Senate to Vote on Net Neutrality this Wednesday

fadingphilosopherfun:

When the FCC repealed net neutrality they ignored the will of millions of Americans in favor of Internet Service Providers (ISPs) such as Comcast and AT&T. Net neutrality provides title II protections to the internet as a communication utility. Recently the FCC downgraded the internet to an information service which caused it to loose protection under title II.

This opens the door for ISPs to piecemeal out the internet to consumers rather than allowing access to the entire net for one price.

It also allows paid prioritization which could throttle independent creators and small businesses who cannot compete with large corporations who are able to pay to ensure that they show up on the front page of internet searches. Another effect of paid prioritization means that they could charge more for true high speed internet while slowing the connection of those paying at a lower tier.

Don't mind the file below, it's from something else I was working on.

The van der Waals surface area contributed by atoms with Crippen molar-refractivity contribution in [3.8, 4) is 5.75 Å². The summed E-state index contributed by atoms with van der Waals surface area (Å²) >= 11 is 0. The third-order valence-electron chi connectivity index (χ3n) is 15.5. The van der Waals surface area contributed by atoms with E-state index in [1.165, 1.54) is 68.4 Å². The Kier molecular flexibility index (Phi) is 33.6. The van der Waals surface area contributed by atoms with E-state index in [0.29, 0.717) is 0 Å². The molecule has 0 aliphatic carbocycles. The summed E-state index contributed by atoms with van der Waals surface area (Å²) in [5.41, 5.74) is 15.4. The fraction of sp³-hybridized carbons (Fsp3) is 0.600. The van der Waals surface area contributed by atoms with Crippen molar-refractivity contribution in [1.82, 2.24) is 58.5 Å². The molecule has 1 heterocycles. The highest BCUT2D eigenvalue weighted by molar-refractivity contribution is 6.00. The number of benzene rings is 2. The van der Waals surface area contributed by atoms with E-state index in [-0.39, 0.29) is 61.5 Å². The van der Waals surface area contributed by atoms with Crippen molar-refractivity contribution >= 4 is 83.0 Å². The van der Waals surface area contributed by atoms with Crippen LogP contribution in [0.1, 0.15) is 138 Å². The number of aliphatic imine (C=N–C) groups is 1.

Repealing Net Neutrality means that ISPs could block or throttle certain websites whose views they disagree with, amounting to censorship, which would normally be prohibited. However since ISPs are not government entities they would be allowed to do so as they please.

Congress is trying to replace Net Neutrality with legislation. However their legislation does not replace true Net Neutrality but rather kills it entirely. It does not provide continued protection under Title II, allows paid prioritization, and bars states from creating their own net neutrality laws which states like California and Oregon are currently doing.

Currently members of Congress are trying to use the Congressional Review Act (CRA) to overturn the FCC’s repeal of Net Neutrality, however they are still one vote short of a simple majority. If just one more senator votes in favor of the CRA Net Neutrality will still have a chance. If Ohioans contact their Congressmen and women and share their views on the matter, they could give their representatives the push they need to vote in favor of the CRA.